To visit thenew national park proposed by a Maryland congresswoman would require a 239,000-mile journey and an oxygen tank.
On the plus side, there would be plenty of parking.
Rep. Donna Edwards, the top-ranking Democrat on the House Subcommittee on Space, has introduced legislation that would establish a national park on the surface of the moon to commemorate NASA's Apollo program.
The Apollo Lunar Landing Legacy Act directs the federal government to endow the artifacts left on the moon as a park — protected from future landings or commercial mining.
The legislation would also require the government to pursue the nomination of the Apollo 11 landing zone as a United Nations World Heritage Site.
"In 1969, led by the late Apollo astronaut Neil Armstrong, American ingenuity changed history as humanity took a giant leap forward on the surface of the moon," Edwards said Tuesday on the House floor.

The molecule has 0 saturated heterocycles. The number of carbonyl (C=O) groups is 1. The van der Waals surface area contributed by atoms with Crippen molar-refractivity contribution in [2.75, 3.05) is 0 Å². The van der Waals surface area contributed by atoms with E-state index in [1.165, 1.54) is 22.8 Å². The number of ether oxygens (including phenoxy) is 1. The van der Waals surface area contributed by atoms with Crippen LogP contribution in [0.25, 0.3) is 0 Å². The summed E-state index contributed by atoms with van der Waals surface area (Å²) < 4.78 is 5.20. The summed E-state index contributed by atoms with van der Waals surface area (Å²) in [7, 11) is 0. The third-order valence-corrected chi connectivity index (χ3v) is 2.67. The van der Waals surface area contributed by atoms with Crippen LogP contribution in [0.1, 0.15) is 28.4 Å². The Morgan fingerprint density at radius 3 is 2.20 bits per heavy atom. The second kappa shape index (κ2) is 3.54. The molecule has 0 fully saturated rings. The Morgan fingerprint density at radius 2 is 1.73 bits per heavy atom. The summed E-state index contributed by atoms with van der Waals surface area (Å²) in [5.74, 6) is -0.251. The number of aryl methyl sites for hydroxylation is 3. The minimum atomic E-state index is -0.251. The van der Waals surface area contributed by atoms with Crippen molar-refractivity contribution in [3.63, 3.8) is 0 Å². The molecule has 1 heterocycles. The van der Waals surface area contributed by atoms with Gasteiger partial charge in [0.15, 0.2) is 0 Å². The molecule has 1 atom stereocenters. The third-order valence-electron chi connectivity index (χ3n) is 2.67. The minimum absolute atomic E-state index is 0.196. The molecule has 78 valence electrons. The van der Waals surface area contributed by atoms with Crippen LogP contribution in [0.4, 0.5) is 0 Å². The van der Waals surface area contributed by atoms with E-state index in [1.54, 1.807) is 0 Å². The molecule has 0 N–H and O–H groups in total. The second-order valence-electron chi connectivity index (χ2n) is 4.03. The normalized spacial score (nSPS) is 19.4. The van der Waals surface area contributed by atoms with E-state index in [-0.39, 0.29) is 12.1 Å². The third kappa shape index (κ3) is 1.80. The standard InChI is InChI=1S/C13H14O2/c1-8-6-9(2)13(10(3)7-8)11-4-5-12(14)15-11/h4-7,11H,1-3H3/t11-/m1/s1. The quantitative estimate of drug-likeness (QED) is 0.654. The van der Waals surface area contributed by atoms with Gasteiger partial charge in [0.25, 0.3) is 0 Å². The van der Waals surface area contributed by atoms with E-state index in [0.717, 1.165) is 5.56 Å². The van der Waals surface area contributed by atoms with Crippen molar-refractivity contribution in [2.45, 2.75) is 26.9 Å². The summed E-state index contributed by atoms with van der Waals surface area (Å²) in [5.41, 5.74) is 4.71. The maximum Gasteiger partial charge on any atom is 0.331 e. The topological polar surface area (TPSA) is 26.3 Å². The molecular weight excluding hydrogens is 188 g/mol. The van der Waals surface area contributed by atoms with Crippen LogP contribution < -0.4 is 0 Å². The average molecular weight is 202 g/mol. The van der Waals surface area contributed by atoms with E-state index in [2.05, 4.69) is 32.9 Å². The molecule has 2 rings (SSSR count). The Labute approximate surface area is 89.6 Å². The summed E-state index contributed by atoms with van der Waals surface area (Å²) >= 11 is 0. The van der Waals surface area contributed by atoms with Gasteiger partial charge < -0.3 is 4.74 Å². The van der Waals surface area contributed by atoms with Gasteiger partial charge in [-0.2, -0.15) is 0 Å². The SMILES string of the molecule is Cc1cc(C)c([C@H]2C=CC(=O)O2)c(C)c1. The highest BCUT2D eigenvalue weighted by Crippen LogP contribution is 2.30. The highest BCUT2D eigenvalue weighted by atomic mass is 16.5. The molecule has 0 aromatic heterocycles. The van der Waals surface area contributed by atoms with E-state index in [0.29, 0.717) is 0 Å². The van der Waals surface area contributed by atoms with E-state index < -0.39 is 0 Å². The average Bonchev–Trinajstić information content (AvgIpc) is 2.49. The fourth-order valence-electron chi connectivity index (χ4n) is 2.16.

"That history, as preserved on the lunar surface, is now in danger, as spacefaring commercial entities and foreign nations begin to achieve the technical capabilities necessary to land spacecraft on the surface of the moon," the Prince George's County lawmaker said.
Artifacts on the moon's surface include U.S. flags, a memorial to fallen astronauts and cosmonauts left by the Apollo 15 mission, and golf balls struck by Apollo 14 commander Alan Shepard in 1971.
The proposal is partly a response to a 2011 NASA report that explored the potential impact of commercial lunar visits on the landing sites and artifacts, which, despite their location, remain U.S. government property.
The report notes that several commercial firms have contacted NASA seeking guidance on how to approach the "space assets."
A NASA spokesman could not be reached for comment late Tuesday.
Edwards, who also introduced broader legislation to increase spending for NASA over the next three years, has 11 co-sponsors on the lunar park bill. All are Democrats.
"The Apollo lunar program was one of the greatest achievements in American history," the legislation reads. "As commercial enterprises and foreign nations acquire the ability to land on the moon, it is necessary to protect the Apollo lunar landing sites for posterity."
twitter.com/jfritzeCopyright © 2014, The Baltimore Sun